|So this is how Oliver Sachs felt.
||[Jun. 15th, 2004|11:01 pm]
I had my first real interaction with the residents where I'm working. It's an "intermediate care facility;" in other words, it houses people who can kind-of sort-of communicate even if they can't really talk. I presume the worse cases (beyond the 3% cutoff of the retarded that we have here) are shipped downstate for some sort of state or federally-funded program, but I could be wrong. I can't really see the county having the resources to take care of anything more than what we have - oxygen tanks, catheters, and lifts for the two rather, um, large people seem to be the extent of our budget.
Two of the people I worked with last time, E. and L., are gone to camp for this week, which was sort of disappointing - L., at least, I thought liked me - or at least, she certainly liked the Slinky I was playing with when I was hanging out with her. E. is rather less outwardly communicative, so I'm not too sure what her story is. I'd be curious to know. She seems to have similar issues to L., so I wonder what makes L. far more outgoing than E., if it's just personality or something else.
J.T. (and I apologize for all the initials, but confidentiality must be maintained, and such, and folks being fired over a weblog isn't exactly without precedent) was hysterical, though: She was throwing a ball around with the new girl, A., and caught it; everyone was kidding around with her. Somehow, she wound up with it on her head, and one of my coworkers ran to get a camera, taking a picture of her. However, when he took the picture, she struck a pose not unlike Madonna's 'In Vogue'; it made everyone crack up.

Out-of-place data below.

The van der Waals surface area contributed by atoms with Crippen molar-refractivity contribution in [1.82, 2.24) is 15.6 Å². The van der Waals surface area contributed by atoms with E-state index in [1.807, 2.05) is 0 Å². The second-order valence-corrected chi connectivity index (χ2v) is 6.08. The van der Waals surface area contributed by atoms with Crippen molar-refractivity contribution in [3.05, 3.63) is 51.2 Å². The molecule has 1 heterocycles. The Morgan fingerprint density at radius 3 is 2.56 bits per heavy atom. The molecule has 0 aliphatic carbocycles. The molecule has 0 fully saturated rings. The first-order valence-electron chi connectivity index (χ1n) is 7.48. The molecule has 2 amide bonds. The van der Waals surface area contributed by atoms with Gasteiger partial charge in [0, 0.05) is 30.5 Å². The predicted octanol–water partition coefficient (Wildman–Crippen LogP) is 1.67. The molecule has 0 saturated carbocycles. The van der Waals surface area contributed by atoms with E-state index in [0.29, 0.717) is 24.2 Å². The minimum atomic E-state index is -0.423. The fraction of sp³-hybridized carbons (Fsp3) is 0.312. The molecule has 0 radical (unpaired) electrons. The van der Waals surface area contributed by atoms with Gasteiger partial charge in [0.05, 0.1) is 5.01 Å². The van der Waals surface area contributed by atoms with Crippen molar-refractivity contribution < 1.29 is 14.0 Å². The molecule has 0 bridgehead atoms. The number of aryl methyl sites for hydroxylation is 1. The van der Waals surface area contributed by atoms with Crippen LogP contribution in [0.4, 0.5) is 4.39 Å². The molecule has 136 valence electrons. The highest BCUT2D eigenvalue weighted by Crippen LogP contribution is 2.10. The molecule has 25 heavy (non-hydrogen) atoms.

Volunteering at the Special Olympics aside (and those people were far more functioning), this is my first experience with the mr/dd (mentally retarded/developmentally disabled) set, so the fact that she got the joke that much - because she was laughing when she struck the pose - just startled me and made me gain a healthy dose of respect for these folks, along with S., another resident (care-speak for "patient") joining me in applause the first time J.T. caught the ball. With social skills like that... I don't know if these people are really as retarded as the system makes them out to be.
So she instantly became one of my favorites for that. The one person I'm not too sure about is J. (male, whose last initial I forget), who isn't communicative at all - even E. will make eye contact and such. He just sits there and drools, or seems to anyway. I don't really know how to reach him. It's only my first day of solid interaction on-shift, though, so perhaps I'll find a way.
And I'm a bit worried about the blind guy who, I've been warned, likes to grab girls who are on the rag and make disparaging remarks. That should be fun, when that time of the month rolls around. I wonder if asking not to be placed on duty with him during those few days would be inappropriate, but I don't think so - considering the staffer I was "shadowing" doesn't deal with one of the most communicative people there because he just doesn't like her (in his own words), it probably wouldn't be.
Still, yick. We shall see, I guess. Other than that, nobody skeeved me, and I'm perfectly cool with the large majority of folks - including the fellow with dwarfism who initially freaked me out the most. I remember mentioning to moof and mohavedatura that I thought he was a thalidomide baby, but I don't think he is now. Perhaps it's just achondroplasia.
So a good first day. Score of "A". Would have received an A-plus if not for that remark about the guy grabbing girls, since I'm gonna be walking on eggshells around him, probably needlessly, until I forget about the warning or see that it's not as necessary as it seemed.